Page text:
I attended the Missouri Baptist Convention annual meeting Oct. 27-29 and ran into a number of friends. I had a chance to spend some one-on-one time with a couple of them and really appreciated catching up a little. Unfortunately, I do not see either of them more than once or twice a year.
Both of my friends are at least a little older than I, but we have all been around awhile. One of them, Betty Cox of Cape Girardeau, was “driving” a walker, one of those devices that help a person maintain balance and stability when walking. She believes using it will likely be temporary as a limb heals from deep bruises from a fall.
A widow, she travels a good bit, just as she and her late husband, Bob, did when he was alive. They were particularly fond of driving to vacation destinations and attending other events, even if that meant trekking all the way across the country. I believe they enjoyed taking in the scenery and interacting with people along the way. They especially enjoyed being together; their love for each other right up until his death was noticeably evident to their family and friends.
Betty and another lady, a frequent traveling companion, had recently scheduled an out-of-state road trip but agreed to delay it until Betty’s leg was fully healed. Otherwise, she appeared to be doing well. Active in her church and other Baptist enterprises, she brought me up to date on herself and her family. Frankly, I am always amazed at her energy.
The other friend with whom I visited was Bob Kenison, who retired June 30 as president of the Missouri Baptist Children’s Home but is fulfilling a couple of responsibilities with the ministry through year’s end.
We did a little bit of catching up, too. Bob was quietly prominent at the meeting. He was recognized during the Children’s Home report, and the convention gave him a standing ovation for his 36 years of strategic service when the agency went through some of its most challenging times, strategic changes and most successful years. The convention also approved a resolution of appreciation for his service.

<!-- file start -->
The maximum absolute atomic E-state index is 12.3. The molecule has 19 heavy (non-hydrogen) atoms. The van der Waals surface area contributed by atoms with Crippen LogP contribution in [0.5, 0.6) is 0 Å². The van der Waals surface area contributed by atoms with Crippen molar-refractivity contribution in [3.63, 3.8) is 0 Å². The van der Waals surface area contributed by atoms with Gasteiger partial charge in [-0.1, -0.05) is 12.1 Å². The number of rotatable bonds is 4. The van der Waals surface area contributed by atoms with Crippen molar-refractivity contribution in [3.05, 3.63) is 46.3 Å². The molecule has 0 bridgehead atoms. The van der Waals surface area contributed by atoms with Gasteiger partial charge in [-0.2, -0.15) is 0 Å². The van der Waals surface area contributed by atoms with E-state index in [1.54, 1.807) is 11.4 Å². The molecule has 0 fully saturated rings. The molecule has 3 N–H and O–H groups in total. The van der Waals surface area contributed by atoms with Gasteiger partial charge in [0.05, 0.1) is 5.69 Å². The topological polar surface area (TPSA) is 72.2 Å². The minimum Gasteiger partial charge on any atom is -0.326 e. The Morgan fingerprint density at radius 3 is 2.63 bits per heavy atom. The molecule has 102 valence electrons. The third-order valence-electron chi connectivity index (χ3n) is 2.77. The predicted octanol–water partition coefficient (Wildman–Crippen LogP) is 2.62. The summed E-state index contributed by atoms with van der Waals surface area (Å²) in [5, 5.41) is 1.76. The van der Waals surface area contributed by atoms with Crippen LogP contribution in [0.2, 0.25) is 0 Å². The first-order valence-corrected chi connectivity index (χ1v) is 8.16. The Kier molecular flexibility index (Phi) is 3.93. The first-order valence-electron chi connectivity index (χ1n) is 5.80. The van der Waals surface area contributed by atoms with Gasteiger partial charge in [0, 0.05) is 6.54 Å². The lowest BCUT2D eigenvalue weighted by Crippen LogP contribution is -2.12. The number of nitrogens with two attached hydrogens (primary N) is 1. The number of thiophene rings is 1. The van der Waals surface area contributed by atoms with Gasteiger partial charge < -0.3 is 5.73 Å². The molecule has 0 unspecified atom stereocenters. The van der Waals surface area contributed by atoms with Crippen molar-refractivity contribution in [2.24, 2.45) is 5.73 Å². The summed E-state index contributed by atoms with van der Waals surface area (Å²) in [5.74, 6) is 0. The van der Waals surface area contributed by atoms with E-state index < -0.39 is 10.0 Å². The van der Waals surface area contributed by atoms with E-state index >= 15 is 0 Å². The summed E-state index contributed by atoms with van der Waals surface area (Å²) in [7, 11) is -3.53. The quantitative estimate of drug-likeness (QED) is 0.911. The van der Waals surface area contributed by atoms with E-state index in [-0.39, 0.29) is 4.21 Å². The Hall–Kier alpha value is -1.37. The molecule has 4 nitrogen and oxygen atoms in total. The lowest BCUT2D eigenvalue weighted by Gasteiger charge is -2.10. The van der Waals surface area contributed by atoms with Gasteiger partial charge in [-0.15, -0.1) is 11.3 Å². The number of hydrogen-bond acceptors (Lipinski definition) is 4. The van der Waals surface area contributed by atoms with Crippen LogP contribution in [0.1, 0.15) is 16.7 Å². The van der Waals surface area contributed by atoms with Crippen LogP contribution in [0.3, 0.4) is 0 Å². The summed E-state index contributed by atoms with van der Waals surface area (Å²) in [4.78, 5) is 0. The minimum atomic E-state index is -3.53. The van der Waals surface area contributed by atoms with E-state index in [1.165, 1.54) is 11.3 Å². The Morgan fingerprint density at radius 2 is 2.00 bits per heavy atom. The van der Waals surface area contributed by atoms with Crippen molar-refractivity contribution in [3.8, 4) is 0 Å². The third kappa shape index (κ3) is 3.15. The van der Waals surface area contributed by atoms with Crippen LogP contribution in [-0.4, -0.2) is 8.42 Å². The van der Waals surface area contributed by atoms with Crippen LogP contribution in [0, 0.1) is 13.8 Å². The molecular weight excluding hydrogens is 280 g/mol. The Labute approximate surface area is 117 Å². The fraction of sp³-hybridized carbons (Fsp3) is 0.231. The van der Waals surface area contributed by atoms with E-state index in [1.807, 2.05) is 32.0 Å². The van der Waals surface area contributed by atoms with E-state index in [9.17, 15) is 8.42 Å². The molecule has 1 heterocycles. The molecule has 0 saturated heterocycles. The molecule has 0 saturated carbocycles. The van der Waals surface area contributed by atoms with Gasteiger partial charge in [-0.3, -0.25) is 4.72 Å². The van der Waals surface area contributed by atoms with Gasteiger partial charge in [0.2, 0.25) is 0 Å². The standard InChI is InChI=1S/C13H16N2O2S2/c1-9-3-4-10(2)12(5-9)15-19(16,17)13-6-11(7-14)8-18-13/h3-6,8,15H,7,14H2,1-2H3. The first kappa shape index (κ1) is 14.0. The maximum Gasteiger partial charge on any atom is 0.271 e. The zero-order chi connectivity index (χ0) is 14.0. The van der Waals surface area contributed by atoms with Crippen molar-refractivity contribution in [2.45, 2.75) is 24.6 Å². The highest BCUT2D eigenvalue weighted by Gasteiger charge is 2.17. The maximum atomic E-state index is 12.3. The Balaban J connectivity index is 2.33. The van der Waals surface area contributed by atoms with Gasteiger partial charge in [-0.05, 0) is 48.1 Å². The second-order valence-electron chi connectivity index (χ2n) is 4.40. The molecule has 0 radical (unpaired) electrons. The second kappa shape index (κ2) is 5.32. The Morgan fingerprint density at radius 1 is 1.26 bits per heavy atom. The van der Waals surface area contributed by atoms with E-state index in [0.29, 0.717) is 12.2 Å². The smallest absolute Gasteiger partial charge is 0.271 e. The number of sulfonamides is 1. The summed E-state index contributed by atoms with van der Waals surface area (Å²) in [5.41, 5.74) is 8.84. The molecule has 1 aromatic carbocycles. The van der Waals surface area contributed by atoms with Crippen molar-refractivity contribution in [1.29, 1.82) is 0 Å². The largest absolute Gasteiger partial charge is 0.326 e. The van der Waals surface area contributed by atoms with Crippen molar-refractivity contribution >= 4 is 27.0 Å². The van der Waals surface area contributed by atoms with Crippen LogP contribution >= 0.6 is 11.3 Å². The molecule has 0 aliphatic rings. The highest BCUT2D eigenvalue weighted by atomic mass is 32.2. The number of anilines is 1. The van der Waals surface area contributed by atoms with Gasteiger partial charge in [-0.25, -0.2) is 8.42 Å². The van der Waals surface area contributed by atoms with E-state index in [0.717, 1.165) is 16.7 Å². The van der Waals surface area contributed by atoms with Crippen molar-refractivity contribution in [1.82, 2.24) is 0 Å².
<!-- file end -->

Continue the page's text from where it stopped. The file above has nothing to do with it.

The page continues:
As we talked privately, I mentioned that his leadership of the Children’s Home must have been very satisfying, considering all the children and families that were served and will continue to be served as a result of his dedication.
Bob acknowledged the satisfaction but deflected most of the praise. Countless staff members through the years did the yeomen’s work of direct intervention, he was quick to note. In fact, he seemed a little uneasy with the compliment.
Bob has continued to serve well past the “normal” retirement age, dealing with the expected aches and pains and occasional surgery of maturing — and he has continued to be productive. Now he is transitioning into retirement from a ministry that was one of the consuming passions of his life.
It is hard for some of us to imagine Bob not being president of the agency. Without question, he is dealing with that reality, too. How could he not?
As a Baptist newspaper editor for just over 30 years, I have had the opportunity to cross paths with people like — but not exactly like — Betty Cox and Bob Kenison. I’ve garnered advice from the two of them and others through the years; without doubt, I have gained some keen insights from observing them and other dedicated Christian servants like them. Any observant believer would.
Bill Webb is editor of Word & Way.